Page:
Raleigh, N.C. — When Democratic U.S. Sen. Kay Hagan and Republican challenger Thom Tillis meet Wednesday for the first of two debates in the Senate race, they won't be joined by Libertarian candidate Sean Haugh.
Haugh, who won his party's nomination in a May primary, didn't meet the polling threshold set by the North Carolina Association of Broadcasters, the group organizing the two debates.
According to NCAB executive manager Lisa Reynolds, the organization kept the same guidelines for this year's debates as it has in past debates.
"Third-party candidate(s) will be included in the debates to the extent they were polling an average of at least 10 percent two weeks prior to the debates in the (Public Policy Polling), Civitas and Rasmussen polls," the guidelines state.
WRAL News has also used the 10 percent threshold in debates it has sponsored.
Haugh polled at 8 percent in PPP's poll released Aug. 19, at 6 percent in Rasmussen's Aug. 7 survey and at 7 percent in Civitas's Aug. 5 release.
"The feeling of the group was that, if a candidate is not polling at least at that level, then listener and viewer interest would be minimal at best," Reynolds said in an email. "The rationale was to devote as much time to allow voters to hear and observe the candidates in whom the constituents have the most interest.
"Additionally, political consultants have used that threshold as criteria that a third-party candidate can make an impact on the outcome of a political race," she explained.
Ironically, this race may be the exception to that rule.
Tillis and Hagan have traded small leads throughout the summer, usually only a percentage point or two, and are nearly always within a poll's margin of error. Despite more than $16 million in largely negative ads poured into the race by outside groups through Sept. 1, neither has gained any substantial traction.
In that context, Haugh's ability to draw even a few points of support could affect the contest's outcome, says North Carolina State University political science professor Steve Greene.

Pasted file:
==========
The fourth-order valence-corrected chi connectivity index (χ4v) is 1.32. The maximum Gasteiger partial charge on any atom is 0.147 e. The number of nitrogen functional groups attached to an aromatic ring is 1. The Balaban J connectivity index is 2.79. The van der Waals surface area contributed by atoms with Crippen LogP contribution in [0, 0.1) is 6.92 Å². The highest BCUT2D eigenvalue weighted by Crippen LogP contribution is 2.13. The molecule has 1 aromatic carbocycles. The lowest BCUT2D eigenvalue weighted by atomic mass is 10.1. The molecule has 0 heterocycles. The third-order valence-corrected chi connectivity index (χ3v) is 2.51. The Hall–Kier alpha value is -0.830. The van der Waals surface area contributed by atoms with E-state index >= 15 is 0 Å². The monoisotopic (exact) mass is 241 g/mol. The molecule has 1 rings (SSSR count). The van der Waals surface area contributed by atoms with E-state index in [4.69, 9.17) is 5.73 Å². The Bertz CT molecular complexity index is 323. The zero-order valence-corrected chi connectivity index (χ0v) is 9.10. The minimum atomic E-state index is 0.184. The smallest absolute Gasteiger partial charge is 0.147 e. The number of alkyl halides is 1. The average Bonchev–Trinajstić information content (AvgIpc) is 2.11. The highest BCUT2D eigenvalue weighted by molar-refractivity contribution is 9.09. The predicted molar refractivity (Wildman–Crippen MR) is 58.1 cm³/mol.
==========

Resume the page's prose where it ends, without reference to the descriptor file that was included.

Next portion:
"Typically, third-party candidates keep dropping in the polls as Election Day approaches, and I see no reason that Haugh should be an exception to that," Greene said. "That said, if he's picking up even 2 to 3 percent of the vote on Election Day, that could easily be enough to tip the balance in a race that appears to be so close.
"Traditionally, Libertarian candidates do draw more from Republicans – though not exclusively – and given the prominent strain of libertarianism in the GOP of late, this has got to be a genuine concern for Tillis," he added.
Polls seem to confirm that Haugh is more of a threat to Tillis than to Hagan.
In Civitas' Aug. 5 survey, when voters were given only two options – Tillis or Hagan – Tillis led Hagan by 2 points, 45 to 43 percent.
But when respondents were given Haugh as a third option, Tillis ended up 2 points behind Hagan, 39 to 41 percent.
A Suffolk/USA Today poll released last month included a follow-up question for Haugh voters, asking who their second choice would be. Fifty-four percent said Tillis, and 35 percent said Hagan.
The Suffolk/USA Today poll also showed Haugh with 10 percent support among unaffiliated voters, a voting bloc where both Tillis and Hagan need to gain votes.
Still, Haugh's campaign hasn't exactly taken off. As of Wednesday, he had no statement of candidacy on file with the Federal Election Commission.
Campaign spokeswoman Rachel Mills said the campaign had "only recently passed the $5,000 threshold at which a report is required." She said the report was mailed "a few days ago" and should be posted on the FEC website once it's processed.
In a video statement posted on YouTube, Haugh said he's not upset about not being invited, and predicted the debate would be a "snoozefest." He said he planned to spend the evening at work delivering pizzas. He urged viewers to avoid the broadcast, too.
"They're not really talking to you tonight," Haugh says in the video. "They're auditioning for the political class and their corporate special-interest buddies who want to determine this election. And of course, I don't fit into their plans, so they don't want to hear from me at all."